Arterial Duplex Imaging

Peripheral arterial disease is estimated to affect upwards of 8 to12 million people in the United States alone. Originally, the purpose of the noninvasive arterial evaluation was to offer objectivity in the diagnosis of lower extremity arterial disease. It was intended to complement but not to replace a careful history and physical examination of the patient. Currently, after decades of evolution, the noninvasive arterial evaluation may be tailored to a patient's specific needs, depending on the clinical presentation and the pathologic findings being evaluated.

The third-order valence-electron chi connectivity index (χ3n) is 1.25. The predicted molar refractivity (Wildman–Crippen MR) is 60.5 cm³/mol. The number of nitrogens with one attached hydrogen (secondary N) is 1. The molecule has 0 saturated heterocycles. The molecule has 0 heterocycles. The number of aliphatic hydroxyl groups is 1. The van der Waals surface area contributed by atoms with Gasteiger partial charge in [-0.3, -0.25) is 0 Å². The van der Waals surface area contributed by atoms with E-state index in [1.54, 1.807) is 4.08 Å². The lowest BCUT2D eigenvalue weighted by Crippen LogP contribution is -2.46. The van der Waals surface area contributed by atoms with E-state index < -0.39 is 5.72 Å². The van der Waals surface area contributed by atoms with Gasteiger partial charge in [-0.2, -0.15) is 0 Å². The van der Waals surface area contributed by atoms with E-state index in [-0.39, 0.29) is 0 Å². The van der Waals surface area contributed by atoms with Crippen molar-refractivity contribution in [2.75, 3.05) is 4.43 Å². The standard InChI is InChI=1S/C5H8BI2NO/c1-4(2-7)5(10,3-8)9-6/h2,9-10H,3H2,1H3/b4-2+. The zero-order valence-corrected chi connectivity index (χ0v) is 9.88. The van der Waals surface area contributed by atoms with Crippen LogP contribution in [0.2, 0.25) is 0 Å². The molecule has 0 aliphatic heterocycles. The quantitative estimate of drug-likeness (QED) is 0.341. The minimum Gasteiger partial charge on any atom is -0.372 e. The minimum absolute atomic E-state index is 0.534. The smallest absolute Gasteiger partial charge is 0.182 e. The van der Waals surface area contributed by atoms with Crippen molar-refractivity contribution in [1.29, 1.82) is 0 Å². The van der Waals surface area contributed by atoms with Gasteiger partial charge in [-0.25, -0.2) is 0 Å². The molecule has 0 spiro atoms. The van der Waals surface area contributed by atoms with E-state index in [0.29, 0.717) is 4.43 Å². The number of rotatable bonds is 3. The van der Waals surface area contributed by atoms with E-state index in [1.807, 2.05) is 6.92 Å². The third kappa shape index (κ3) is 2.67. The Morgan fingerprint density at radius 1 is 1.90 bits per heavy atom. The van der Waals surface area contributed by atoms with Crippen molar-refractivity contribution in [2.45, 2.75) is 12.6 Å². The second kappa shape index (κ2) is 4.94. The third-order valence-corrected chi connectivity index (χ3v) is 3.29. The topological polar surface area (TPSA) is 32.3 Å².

Arterial Duplex Imaging can provide the healthcare provider with anatomic and physiologic information, but it does not provide information concerning the overall hemodynamics of the limb. Arterial Duplex imaging can diagnose aneurysms and pseudoaneurysms in the extremities. Duplex imaging can distinguish between stenosis and an occlusion. It can determine the length of the diseased segment and the patency of the distal vessels. Arterial Duplex is also used to evaluate the vessels post intervention (angioplasty and stent placement) and assists the healthcare provider in monitoring the patient's postoperative care by continuing surveillance of the bypass graft.